The most recent financial audit of the agency is reviewed by the board to be sure the agency is solid financially. Hrabik stressed that the organization doesn’t just read an application and write a check. “It’s really a unique way because all of these agencies will submit applications,” she said. “A group of volunteers from the county get together, review the applications and then narrow it down and visit these agencies. They then determine who will receive funding. It’s not just somebody saying we’re going to give money ... we’re there in the community learning more about the need.”

The United Way of Washington County identifies what those critical community needs are then reviews, funds and monitors the agencies that provide local programs and services that address those needs. Agencies are required to submit quarterly reports on how they spend funding. In 2018, United Way of Washington County funded $267,481 to 28 local programs and services with Community Impact Grants, designated $251,305 to donors’ specific charities in Washington County and $146,856 to other donors’ charities.

Most of us are familiar with the United Way through their annual workplace giving campaign which allows you to give a portion of each of your paychecks to the United Way. That’s the United Way of Washington County’s largest fundraising vehicle, but they also hold an annual golf outing. The 2019 golf outing will be held on Aug. 2 at Lone Pine Country Club. It’s a chance to enjoy a day on the golf course with friends while giving back to the community.

You might also be familiar with the United Way’s theme, “LIVE UNITED.” It’s a call to action to give, advocate and volunteer. Why is it so important to do that and to support the United Way of Washington County? It’s a way to help promote an independent, educated, healthy and financially stable community. “When you learn about all these different projects,” Hrabik said, “all the different programs to provide educational opportunities, help people with financial literacy and improve their health, it’s just such a good feeling to be part of that.”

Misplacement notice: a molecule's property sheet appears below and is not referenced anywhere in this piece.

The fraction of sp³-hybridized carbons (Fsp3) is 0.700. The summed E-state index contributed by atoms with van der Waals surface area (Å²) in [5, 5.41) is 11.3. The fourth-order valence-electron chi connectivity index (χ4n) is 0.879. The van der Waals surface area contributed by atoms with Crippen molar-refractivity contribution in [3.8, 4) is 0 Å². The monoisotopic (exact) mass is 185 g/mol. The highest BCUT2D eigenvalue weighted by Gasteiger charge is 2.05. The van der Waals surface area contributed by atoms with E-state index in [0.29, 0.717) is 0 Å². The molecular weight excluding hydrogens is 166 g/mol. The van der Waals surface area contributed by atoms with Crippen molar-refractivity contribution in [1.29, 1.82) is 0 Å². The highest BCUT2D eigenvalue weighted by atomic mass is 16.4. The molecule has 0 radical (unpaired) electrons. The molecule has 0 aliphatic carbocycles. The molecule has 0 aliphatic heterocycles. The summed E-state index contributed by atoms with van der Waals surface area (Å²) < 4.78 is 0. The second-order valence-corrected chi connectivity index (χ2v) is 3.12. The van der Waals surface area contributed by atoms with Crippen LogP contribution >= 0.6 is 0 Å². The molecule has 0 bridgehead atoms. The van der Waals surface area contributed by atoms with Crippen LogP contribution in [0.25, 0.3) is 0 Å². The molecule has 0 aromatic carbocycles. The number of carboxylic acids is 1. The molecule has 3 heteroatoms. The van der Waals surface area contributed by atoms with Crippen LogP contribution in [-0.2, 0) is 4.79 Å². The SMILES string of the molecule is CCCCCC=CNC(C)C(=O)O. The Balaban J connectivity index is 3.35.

One of those programs is the United Way’s 2-1-1 Southwest, which debuted in Washington County back in 2012. The phone service helps to provide callers with free information and referral assistance through agencies across 11 counties in Southwestern Pennsylvania. “If someone calls and says, ‘You know what, I can’t pay my gas bill this month. They said they’re going to turn off my gas. What do I do?’ They connect them with these different agencies that could help,” Hrabik said, noting that that’s just one example of how the United Way of Washington County is helping individuals and families achieve their human potential. “Education, income stability and a healthy life – once those boxes are checked, somebody can be self-sufficient. You have to have those building blocks.”

United Way of Washington County is located at 590 Washington Road, Suite 200. To learn more about local programs that are being funded by the United Way of Washington County and how you can be a part of this effort or for more information on the annual golf outing, please call 724-225-3310 or visit www.unitedwaywashco.org.


Kristin Emery is a meteorologist at KDKA-TV in Pittsburgh, an O-R columnist, and writer for Total Health magazine and other publications. Kristin is a Washington native and a graduate of Washington High School and West Virginia University.